Monday, November 19, 2012

Conference Notes LAC 2012: Parallel Session III (Teaching and Learning II)

Parallel Session III: Teaching and Learning II
Date: October 30, 2012, 10:30am

I. "Project RAILS: Rubrics, Results, & Recommendations."

  • See the RAILS website at
  • The purpose of RAILS: A clearinghouse of information literacy rubrics. It investigates rubric reliability and validity. Another purpose is developing training materials (I will be looking through this site quite a bit in the coming days). 
  • Case study from Belmont University, TN. They integrated rubrics into the general education curriculum. Taught at the freshman and junior level courses. 
  • Case study from University of Washington-Bothel. Make rubrics scale.
    • Identify artifacts that reveal actual information literacy learning. 
    • A good rubric is detailed with analytic, precise, explicit performance descriptions. 
  • Analytical rubrics are more effective than holistic ones. 
  • Norming is critical for establishing a shared understanding of the rubric and achieving greater inter-rater reliability. A good rater is one able to work with others. 
II. "Impact of Library Instruction in Different Academic Disciplines: An Analysis of Student Transcripts and Course Syllabi."

  • This presentation reported on work done at the University of Wyoming. 
  • (This was probably the presentation I found most useful and intriguing of the set. I think there are some things here I can bring back to my library). 
  • The question: does information literacy instruction make a difference? 
  • See also article by Melissa Bowles-Terry  (the presenter) in EBLIP (Evidence Based Library and Information Practice) 7.1 (2012): 82-95. (Adding this article to my reading list). 
  • See also the book Academically Adrift. (I have to add this to my reading list. I have been hearing a lot of buzz about it. I've seen reviews and rants about it too, so probably should read it myself to decide). In the book, check the findings relating to CLA tests for college majors. 
  • Significance: 
    • Data shows library instruction can make a difference in student success. 
    • Students in under-served majors are not receiving library instruction. 
    • Each under-served major has either an IL-related departmental learning outcome or an inquiry-based assignment. 
  • You can collect GPAs and correlate them to majors and library instruction. 
    • Research assignments + library instruction = Better student outcomes. 
  • The idea is to make an information literacy audit (this is the idea that intrigues me. Need to read more on this). 
 III. "Rolling it up: the Evolution of an Information Literacy Assessment Plan."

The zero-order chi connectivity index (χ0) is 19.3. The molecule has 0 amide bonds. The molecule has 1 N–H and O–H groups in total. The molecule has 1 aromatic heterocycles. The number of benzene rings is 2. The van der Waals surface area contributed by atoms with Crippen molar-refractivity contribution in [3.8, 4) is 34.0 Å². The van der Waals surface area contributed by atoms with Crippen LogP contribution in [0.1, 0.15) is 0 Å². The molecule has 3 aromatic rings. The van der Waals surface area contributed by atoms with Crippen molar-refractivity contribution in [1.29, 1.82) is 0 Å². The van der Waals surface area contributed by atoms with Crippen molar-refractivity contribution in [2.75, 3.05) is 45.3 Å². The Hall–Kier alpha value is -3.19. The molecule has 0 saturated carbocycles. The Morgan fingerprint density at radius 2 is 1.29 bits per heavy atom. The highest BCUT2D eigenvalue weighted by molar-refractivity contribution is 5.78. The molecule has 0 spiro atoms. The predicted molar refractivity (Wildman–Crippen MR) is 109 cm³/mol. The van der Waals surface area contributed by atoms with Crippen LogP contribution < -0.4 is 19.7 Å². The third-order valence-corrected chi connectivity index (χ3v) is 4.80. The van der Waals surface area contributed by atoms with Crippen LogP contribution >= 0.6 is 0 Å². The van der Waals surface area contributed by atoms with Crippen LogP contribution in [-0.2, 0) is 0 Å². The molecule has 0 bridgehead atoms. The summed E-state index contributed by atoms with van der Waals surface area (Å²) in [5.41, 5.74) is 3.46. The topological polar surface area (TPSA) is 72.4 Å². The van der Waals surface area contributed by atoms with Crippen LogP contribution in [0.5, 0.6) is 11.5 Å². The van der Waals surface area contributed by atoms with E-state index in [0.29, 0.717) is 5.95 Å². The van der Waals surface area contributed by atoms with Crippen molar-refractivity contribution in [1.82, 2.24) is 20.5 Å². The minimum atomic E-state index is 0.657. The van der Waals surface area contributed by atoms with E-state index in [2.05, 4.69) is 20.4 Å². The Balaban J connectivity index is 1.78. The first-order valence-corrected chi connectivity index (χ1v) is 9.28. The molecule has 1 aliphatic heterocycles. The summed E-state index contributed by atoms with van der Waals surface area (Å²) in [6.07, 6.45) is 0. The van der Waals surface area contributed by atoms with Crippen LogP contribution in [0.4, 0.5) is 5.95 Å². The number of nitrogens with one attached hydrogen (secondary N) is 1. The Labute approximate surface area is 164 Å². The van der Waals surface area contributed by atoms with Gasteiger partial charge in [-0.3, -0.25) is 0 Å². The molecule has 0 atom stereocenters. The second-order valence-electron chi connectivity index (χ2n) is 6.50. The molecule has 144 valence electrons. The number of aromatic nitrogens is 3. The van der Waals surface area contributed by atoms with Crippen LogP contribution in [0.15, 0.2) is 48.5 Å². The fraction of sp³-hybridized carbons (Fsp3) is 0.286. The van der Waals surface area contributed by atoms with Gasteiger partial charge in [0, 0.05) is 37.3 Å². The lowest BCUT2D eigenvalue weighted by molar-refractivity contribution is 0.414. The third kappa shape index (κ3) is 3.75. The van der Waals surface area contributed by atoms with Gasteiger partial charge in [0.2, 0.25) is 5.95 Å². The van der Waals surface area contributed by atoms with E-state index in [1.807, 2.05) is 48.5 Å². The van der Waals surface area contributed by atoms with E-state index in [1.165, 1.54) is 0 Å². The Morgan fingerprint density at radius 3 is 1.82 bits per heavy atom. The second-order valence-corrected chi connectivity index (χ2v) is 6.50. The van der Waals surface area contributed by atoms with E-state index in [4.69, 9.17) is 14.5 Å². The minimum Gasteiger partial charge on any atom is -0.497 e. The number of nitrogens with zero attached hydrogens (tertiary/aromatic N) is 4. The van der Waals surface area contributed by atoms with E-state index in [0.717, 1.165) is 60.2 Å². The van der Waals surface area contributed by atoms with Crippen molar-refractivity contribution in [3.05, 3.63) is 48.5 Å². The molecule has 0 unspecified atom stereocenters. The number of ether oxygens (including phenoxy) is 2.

• Report on work done at Keene State College.
  • Started by administering the SAILS test due to calls for assessment. 
    • Use it as benchmark rather than to compare your students from one year to the next.
  • Moved to a new "tiered" assessment model in 2011. This then was reinforced by a second tier focusing on IL instruction. 
  • Librarians were well-positioned for formative assessment. On a larger campus, feedback would likely be aggregated. (I think we can explore this at my library given our smaller population). 
  • Tier 2: Informing IL Curriculum and Assessment: 
    • Identify IL student learning outcomes (SLO) for every session. 
    • Rubric assessment. 
    • Classroom assessment techniques. 
    • Data on use of CMS and LibGuides. 
    • Data on faculty support. 
    • Tracking information literacy outcomes at the reference desk. 
  •  Some steps for one task force of librarians: 
    • IL curriculum maps. 
    • Identify department outcomes. 
    • Identify instruction delivery models. 

 IV. "Assessment of Information Literacy as a Student Learning Outcome: Overcoming Barriers and Achieving Standards."

  • Report on work done at Simmons College. 
  • Analyzed 326 decennial accreditation self-studies. 
    • 228 (69.9%) include IL in the document. 
    • The majority place IL within undergraduate programs or general education. 
    • Majority of instruction occurs at the course or class level. 
    • Very little evidence of program integration. 
    • In terms of assessment, 116 (35.6%) institutions assess IL as a student learning outcome. Most at the course or class level. 
      • 23.6% used surveys (student perceptions mostly). 
      • 21.5% used tests. 
      • 14.7% use class/course evaluations (again, student perceptions). 
      • Less than 1% assess IL through capstones or portfolios.
  • Obstacles in integrating IL: 
    • Resources, time, staff (a.k.a. the usual suspects)
    • Faculty as access point. Buy-in is an issue. 
    • Lack of consensus.
      • On terminology. 
      • On roles. 
      • Student understandings and needs. 
      • IL as an "orphan of the curriculum" due to disconnect between students, faculty, and librarians. 
      • Differing cultures. 
      • Lack of leadership for IL. 
  • Talk of accreditation can help bring administrators on board. However, this motivates faculty less. For faculty, talk more about student learning, what they desire to achieve and about closing the gaps. 
  • What librarians can do: 
    • Tailor communication to your audience. For instance, "selling" to faculty: students will do well/better, meet learning outcomes, etc. 
    • Implement an assessment plan. 
  • We have existing standards with objectives and performance indicators (ACRL materials). Use them. 

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